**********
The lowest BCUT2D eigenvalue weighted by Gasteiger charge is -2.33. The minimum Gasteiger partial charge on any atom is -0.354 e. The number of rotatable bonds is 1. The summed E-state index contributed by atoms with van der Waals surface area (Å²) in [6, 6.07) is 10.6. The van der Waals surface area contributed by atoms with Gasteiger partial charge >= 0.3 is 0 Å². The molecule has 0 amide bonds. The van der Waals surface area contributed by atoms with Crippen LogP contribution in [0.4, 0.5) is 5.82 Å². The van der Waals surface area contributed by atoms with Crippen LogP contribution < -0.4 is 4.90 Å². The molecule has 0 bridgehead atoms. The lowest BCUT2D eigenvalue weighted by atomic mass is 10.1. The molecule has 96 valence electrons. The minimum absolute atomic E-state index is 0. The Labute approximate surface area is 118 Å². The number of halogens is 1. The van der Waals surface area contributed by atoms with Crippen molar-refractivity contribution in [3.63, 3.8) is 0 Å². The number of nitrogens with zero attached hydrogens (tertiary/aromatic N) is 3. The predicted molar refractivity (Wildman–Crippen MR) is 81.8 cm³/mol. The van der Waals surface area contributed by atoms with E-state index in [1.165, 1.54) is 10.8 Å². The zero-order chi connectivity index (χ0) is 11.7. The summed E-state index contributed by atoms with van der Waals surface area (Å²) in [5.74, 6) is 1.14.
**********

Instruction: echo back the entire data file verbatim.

The lowest BCUT2D eigenvalue weighted by Gasteiger charge is -2.33. The minimum Gasteiger partial charge on any atom is -0.354 e. The number of rotatable bonds is 1. The summed E-state index contributed by atoms with van der Waals surface area (Å²) in [6, 6.07) is 10.6. The van der Waals surface area contributed by atoms with Gasteiger partial charge >= 0.3 is 0 Å². The molecule has 0 amide bonds. The van der Waals surface area contributed by atoms with Crippen LogP contribution in [0.4, 0.5) is 5.82 Å². The van der Waals surface area contributed by atoms with Crippen LogP contribution < -0.4 is 4.90 Å². The molecule has 0 bridgehead atoms. The lowest BCUT2D eigenvalue weighted by atomic mass is 10.1. The molecule has 96 valence electrons. The minimum absolute atomic E-state index is 0. The Labute approximate surface area is 118 Å². The number of halogens is 1. The van der Waals surface area contributed by atoms with Crippen molar-refractivity contribution in [3.63, 3.8) is 0 Å². The number of nitrogens with zero attached hydrogens (tertiary/aromatic N) is 3. The predicted molar refractivity (Wildman–Crippen MR) is 81.8 cm³/mol. The van der Waals surface area contributed by atoms with E-state index in [1.165, 1.54) is 10.8 Å². The zero-order chi connectivity index (χ0) is 11.7. The summed E-state index contributed by atoms with van der Waals surface area (Å²) in [5.74, 6) is 1.14.